With a glass of champagne in one hand and a smile on his face, Rob answered, “An evangelical is someone who, when they leave the room, you have more hope than when they entered.”
A quote attributed to the late science fiction writer Rober A. Heinlein finds a serious weakness in the Evangelical theology of being saved, “A long and wicked life followed by five minutes of perfect grace gets you into Heaven. An equally long life of decent living and good works followed by one outburst of taking the name of the Lord in vain — then have a heart attack at that moment and be damned for eternity. Is that the system?”7
It is indeed a subjective experience that cannot be qualified except through emotional fervency. One could perhaps surmise that the strength of such a definition was waning in the mid-1900’s until Billy Graham exploded on the scene.
Graham’s preaching and the Evangelical voice came in the 1960s during a radical shift in cultural thinking regarding life and personal identity.
21st-century philosophers discussed a similar parallel that Graham so strongly emphasized. Philosophers Karl Jaspers’ and Martin Heidegger promoted that to experience true existence, one must confront reality and make a decision. It did not matter if the final personal result was a grim one or a leap of faith. It was the decision that counted. It was considered the special moment that defined one as fully human. If one did not confront reality and come to that moment of decision, they would not discover their true humanity.
Karl Jaspers called this the first order experience and also final experience. Followers of Jasper were known to say, “I have had a final experience”.8
It is not surprising that many of Graham’s programs have the word decision as the key phrase in their traditional literature, such as the Decision Magazine, the radio program The Hour of Decision etc.
With the general society already conditioned that a one time intensely subjective experience is necessary for becoming being fully human, the Evangelical message of being saved nicely fit. One could argue that this evangelical conversion process is the religious alternative to the final experience.
Factions of the Catholic Church have had their own internal struggle against the contemporary definition of salvation and struggle to re-find what they believe to be their traditional one. Extremist groups within this realm, such as the St. Benedictine order, led by the late Father Feeney, have fought against Liberalist theology and modernism, by enforcing an ancient decree, “Extra Ecclesiam Nullus Omnino Salvatur”–“Outside the Church, there is no salvation for anyone” (the Fourth Lateran Council in 1215). The statement conveys that only formal members of the Catholic Church can be saved. They cite numerous Church Fathers throughout history to support their position. Father Feeney and his followers are recoiling against a modern challenge by urging allegiance to the Church and its traditions. It is a protectionist type of reaction, which does not give a precise definition of what the term saved means.9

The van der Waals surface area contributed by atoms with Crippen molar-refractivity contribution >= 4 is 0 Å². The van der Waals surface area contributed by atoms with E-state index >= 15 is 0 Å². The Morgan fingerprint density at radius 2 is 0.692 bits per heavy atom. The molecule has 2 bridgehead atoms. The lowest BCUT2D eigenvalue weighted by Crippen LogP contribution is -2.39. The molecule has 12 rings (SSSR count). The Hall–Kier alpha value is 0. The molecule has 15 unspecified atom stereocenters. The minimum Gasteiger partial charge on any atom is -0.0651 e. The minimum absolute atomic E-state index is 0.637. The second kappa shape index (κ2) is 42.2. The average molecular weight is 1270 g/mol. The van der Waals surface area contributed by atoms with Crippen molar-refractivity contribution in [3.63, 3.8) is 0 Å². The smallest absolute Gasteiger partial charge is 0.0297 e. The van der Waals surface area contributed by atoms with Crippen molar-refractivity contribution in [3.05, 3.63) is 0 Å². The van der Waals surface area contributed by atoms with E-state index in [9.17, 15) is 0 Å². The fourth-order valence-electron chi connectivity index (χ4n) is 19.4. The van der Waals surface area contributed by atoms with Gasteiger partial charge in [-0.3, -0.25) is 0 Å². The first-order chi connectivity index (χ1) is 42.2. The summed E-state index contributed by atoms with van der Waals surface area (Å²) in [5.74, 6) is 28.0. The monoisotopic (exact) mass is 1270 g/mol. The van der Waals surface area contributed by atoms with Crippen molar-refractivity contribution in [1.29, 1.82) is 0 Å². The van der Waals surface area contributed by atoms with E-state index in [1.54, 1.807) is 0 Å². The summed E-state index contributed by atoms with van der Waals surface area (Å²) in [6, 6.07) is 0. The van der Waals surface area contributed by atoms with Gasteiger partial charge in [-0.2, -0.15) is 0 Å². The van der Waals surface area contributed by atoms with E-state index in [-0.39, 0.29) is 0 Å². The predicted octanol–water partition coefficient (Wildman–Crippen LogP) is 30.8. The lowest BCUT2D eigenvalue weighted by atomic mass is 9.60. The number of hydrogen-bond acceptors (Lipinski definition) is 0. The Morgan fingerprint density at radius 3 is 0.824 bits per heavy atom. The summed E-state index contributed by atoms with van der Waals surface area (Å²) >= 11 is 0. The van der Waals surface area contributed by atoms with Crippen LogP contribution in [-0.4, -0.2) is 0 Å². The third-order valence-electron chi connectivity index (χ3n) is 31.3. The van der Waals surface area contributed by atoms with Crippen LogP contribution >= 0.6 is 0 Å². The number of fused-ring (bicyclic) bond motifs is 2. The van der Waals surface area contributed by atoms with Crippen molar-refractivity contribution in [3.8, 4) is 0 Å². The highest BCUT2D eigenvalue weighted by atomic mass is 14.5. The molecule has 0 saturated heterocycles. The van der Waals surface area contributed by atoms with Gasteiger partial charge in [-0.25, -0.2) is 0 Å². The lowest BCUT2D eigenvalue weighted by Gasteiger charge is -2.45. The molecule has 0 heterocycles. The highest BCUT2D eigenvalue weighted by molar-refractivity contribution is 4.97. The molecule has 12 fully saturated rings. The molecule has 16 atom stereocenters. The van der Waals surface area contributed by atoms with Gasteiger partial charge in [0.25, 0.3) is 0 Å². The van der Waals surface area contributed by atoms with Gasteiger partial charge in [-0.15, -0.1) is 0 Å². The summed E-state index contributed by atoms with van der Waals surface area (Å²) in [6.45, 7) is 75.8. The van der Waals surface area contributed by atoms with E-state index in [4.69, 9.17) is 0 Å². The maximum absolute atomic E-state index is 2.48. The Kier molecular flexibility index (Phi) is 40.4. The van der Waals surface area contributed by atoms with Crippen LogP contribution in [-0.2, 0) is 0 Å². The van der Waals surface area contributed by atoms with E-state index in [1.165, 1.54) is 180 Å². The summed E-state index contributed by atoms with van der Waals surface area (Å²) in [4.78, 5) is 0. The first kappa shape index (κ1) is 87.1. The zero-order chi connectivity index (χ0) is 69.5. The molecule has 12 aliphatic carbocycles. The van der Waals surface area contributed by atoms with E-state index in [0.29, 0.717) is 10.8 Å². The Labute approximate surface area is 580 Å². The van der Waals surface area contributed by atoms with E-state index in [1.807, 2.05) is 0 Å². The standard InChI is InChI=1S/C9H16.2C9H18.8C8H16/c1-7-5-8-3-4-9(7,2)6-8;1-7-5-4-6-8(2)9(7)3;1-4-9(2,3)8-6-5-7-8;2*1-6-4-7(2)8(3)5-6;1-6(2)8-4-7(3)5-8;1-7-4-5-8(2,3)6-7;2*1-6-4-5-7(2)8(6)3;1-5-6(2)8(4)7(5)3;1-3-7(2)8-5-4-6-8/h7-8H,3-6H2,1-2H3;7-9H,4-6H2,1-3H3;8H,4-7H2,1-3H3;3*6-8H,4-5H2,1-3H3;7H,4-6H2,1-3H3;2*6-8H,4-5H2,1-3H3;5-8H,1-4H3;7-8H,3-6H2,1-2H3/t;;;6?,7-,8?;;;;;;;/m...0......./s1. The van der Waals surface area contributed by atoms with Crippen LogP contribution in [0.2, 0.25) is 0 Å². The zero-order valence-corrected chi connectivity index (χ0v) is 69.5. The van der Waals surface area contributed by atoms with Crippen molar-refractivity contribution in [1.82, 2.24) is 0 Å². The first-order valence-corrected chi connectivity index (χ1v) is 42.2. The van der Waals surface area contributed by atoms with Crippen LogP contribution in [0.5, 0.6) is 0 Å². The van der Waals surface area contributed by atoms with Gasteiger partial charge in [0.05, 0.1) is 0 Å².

The discussion of conversion in the annals of the Evangelical world can be traced back to the Methodist movement that struggled over the same question. Harold Roberts, the President of the World Methodist Council in the late 1950’s, stated:
“The test of the reality of conversion is to be found in a sense of forgiveness, a growing sensitiveness to sin, a conviction that all sin can finally be overcome by the power of God, an assurance that we are on the right road and that our life is in the hands of divine love, a changed relationship to our fellows revealed in social justice, the pursuit of peace, compassion, patience, humility, and absence of self-concern, and deepening allegiance to the Church as the people of God.”10
This is one of the better definitions, but it is not ironclad. How can one test that a person has changed relationships, overcome sin, has conviction etc.? The question of conversion then switches from the pronouncement of the individual’s conversion experience to confirmation by the Church authority.
Another approach can be taken from J.A. Wickham’s A synopsis of the doctrine of baptism, regeneration, conversion, etc.11 He argues that the historic Church taught and believed conversion and regeneration were represented in baptism. Baptism and being saved are synonyms. Either one is baptized or not. Whickham’s approach takes away the subjective nuances of conversion. There are weaknesses in this argument, but it is compelling.
These are a few of the problems that modern Evangelicals face today in defining the core of their belief system. However, none, except for J.A. Wickham, offers a satisfactory and a non-subjective alternative.
The next article on this subject looks into the earliest role of faith in the Christian message. It is an analysis of two key phrases found in the Books of Mark, and Luke. What it means to be Saved.
- http://www.christianity.ca/NetCommunity/Page.aspx?pid=4376. Originally published in Faith Today, May/June 1995.
- Brian D. McLaren. “A New Kind Of Christian” San Francisco: Jossy-Bass. 2001. pg. 130
- http://www.catholicism.org/pages/outside.htm, http://catholicism.org/author/fatherleonardfeeneymicm
Originally I learned about Father Feeney at http://www.ihsv.com/a_challenge_of_faith.html. This page is now gone. It seems that any history of Feeney has been significantly toned down since the initial research was performed a number of years ago.
- Harold Roberts. The Doctrine of Conversion: Some Reflections. Pg. 197 as found at http://www.oxford-institute.org/meetings/1958/08_1958_Roberts.pdf The London quarterly and Holborn review, Volume 28; Volume 184. 1959